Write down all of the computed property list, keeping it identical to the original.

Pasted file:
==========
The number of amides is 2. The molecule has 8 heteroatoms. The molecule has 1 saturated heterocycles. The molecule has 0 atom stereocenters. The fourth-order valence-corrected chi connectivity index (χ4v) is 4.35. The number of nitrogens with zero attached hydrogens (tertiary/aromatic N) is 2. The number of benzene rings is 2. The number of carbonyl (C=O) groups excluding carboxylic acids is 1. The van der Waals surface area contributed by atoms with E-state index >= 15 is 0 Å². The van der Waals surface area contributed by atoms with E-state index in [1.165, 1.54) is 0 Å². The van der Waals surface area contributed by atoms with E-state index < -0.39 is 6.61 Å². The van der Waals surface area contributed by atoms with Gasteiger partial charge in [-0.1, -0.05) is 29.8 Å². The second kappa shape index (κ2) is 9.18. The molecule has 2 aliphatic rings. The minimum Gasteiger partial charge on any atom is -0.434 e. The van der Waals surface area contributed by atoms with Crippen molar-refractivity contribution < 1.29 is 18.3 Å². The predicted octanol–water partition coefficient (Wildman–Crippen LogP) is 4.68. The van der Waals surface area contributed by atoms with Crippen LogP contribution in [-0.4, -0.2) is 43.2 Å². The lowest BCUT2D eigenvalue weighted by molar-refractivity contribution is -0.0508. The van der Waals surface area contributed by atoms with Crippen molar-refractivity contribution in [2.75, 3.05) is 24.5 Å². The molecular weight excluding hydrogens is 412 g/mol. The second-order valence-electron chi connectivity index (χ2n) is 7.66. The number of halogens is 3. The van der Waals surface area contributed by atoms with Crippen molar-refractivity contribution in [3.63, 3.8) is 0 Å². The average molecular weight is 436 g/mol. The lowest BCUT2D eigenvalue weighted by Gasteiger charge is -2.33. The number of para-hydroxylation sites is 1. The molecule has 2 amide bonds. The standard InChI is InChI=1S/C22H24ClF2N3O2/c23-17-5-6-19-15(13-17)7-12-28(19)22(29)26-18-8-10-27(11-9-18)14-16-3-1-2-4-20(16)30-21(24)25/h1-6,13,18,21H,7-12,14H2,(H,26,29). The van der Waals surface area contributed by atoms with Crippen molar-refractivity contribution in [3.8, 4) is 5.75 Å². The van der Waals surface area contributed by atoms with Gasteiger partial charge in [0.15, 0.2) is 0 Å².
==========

The number of amides is 2. The molecule has 8 heteroatoms. The molecule has 1 saturated heterocycles. The molecule has 0 atom stereocenters. The fourth-order valence-corrected chi connectivity index (χ4v) is 4.35. The number of nitrogens with zero attached hydrogens (tertiary/aromatic N) is 2. The number of benzene rings is 2. The number of carbonyl (C=O) groups excluding carboxylic acids is 1. The van der Waals surface area contributed by atoms with E-state index >= 15 is 0 Å². The van der Waals surface area contributed by atoms with E-state index in [1.165, 1.54) is 0 Å². The van der Waals surface area contributed by atoms with E-state index < -0.39 is 6.61 Å². The van der Waals surface area contributed by atoms with Gasteiger partial charge in [-0.1, -0.05) is 29.8 Å². The second kappa shape index (κ2) is 9.18. The molecule has 2 aliphatic rings. The minimum Gasteiger partial charge on any atom is -0.434 e. The van der Waals surface area contributed by atoms with Crippen molar-refractivity contribution < 1.29 is 18.3 Å². The predicted octanol–water partition coefficient (Wildman–Crippen LogP) is 4.68. The van der Waals surface area contributed by atoms with Crippen LogP contribution in [-0.4, -0.2) is 43.2 Å². The lowest BCUT2D eigenvalue weighted by molar-refractivity contribution is -0.0508. The van der Waals surface area contributed by atoms with Crippen molar-refractivity contribution in [2.75, 3.05) is 24.5 Å². The molecular weight excluding hydrogens is 412 g/mol. The second-order valence-electron chi connectivity index (χ2n) is 7.66. The number of halogens is 3. The van der Waals surface area contributed by atoms with Crippen molar-refractivity contribution in [3.63, 3.8) is 0 Å². The average molecular weight is 436 g/mol. The lowest BCUT2D eigenvalue weighted by Gasteiger charge is -2.33. The number of para-hydroxylation sites is 1. The molecule has 2 amide bonds. The standard InChI is InChI=1S/C22H24ClF2N3O2/c23-17-5-6-19-15(13-17)7-12-28(19)22(29)26-18-8-10-27(11-9-18)14-16-3-1-2-4-20(16)30-21(24)25/h1-6,13,18,21H,7-12,14H2,(H,26,29). The van der Waals surface area contributed by atoms with Crippen molar-refractivity contribution in [3.8, 4) is 5.75 Å². The van der Waals surface area contributed by atoms with Gasteiger partial charge in [0.15, 0.2) is 0 Å².